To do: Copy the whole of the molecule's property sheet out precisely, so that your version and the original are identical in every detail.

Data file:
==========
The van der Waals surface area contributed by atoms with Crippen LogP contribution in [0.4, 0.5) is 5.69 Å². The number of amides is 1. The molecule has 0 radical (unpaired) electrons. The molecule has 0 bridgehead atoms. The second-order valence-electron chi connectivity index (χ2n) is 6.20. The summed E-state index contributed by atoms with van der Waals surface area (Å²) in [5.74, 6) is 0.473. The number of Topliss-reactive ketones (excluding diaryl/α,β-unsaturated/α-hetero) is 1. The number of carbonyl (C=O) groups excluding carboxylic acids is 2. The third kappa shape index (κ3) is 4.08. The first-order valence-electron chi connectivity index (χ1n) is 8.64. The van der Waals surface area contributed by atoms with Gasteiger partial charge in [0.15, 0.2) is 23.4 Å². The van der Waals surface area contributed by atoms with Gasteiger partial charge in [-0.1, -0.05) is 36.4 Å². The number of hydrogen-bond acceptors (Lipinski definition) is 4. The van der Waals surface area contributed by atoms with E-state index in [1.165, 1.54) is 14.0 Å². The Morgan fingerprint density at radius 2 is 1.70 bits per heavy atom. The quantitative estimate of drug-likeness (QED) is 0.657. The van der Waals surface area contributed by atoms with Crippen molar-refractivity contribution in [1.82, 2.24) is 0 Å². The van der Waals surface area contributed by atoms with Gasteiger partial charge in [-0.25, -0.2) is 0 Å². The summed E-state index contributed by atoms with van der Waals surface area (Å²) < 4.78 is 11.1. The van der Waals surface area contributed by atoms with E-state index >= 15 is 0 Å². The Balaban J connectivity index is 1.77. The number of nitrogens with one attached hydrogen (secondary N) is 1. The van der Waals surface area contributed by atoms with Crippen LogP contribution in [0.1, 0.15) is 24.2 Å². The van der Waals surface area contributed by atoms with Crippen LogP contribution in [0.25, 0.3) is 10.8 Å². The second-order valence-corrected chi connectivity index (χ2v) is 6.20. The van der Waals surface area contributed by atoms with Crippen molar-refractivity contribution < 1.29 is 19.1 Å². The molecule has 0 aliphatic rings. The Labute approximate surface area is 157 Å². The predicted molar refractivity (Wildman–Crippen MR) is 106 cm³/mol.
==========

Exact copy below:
The van der Waals surface area contributed by atoms with Crippen LogP contribution in [0.4, 0.5) is 5.69 Å². The number of amides is 1. The molecule has 0 radical (unpaired) electrons. The molecule has 0 bridgehead atoms. The second-order valence-electron chi connectivity index (χ2n) is 6.20. The summed E-state index contributed by atoms with van der Waals surface area (Å²) in [5.74, 6) is 0.473. The number of Topliss-reactive ketones (excluding diaryl/α,β-unsaturated/α-hetero) is 1. The number of carbonyl (C=O) groups excluding carboxylic acids is 2. The third kappa shape index (κ3) is 4.08. The first-order valence-electron chi connectivity index (χ1n) is 8.64. The van der Waals surface area contributed by atoms with Gasteiger partial charge in [0.15, 0.2) is 23.4 Å². The van der Waals surface area contributed by atoms with Gasteiger partial charge in [-0.1, -0.05) is 36.4 Å². The number of hydrogen-bond acceptors (Lipinski definition) is 4. The van der Waals surface area contributed by atoms with E-state index in [1.165, 1.54) is 14.0 Å². The Morgan fingerprint density at radius 2 is 1.70 bits per heavy atom. The quantitative estimate of drug-likeness (QED) is 0.657. The van der Waals surface area contributed by atoms with Crippen molar-refractivity contribution in [1.82, 2.24) is 0 Å². The van der Waals surface area contributed by atoms with Gasteiger partial charge in [-0.25, -0.2) is 0 Å². The summed E-state index contributed by atoms with van der Waals surface area (Å²) < 4.78 is 11.1. The van der Waals surface area contributed by atoms with E-state index >= 15 is 0 Å². The Balaban J connectivity index is 1.77. The number of nitrogens with one attached hydrogen (secondary N) is 1. The van der Waals surface area contributed by atoms with Crippen LogP contribution in [0.1, 0.15) is 24.2 Å². The van der Waals surface area contributed by atoms with Crippen LogP contribution in [0.25, 0.3) is 10.8 Å². The second-order valence-corrected chi connectivity index (χ2v) is 6.20. The van der Waals surface area contributed by atoms with Crippen molar-refractivity contribution < 1.29 is 19.1 Å². The molecule has 0 aliphatic rings. The Labute approximate surface area is 157 Å². The predicted molar refractivity (Wildman–Crippen MR) is 106 cm³/mol.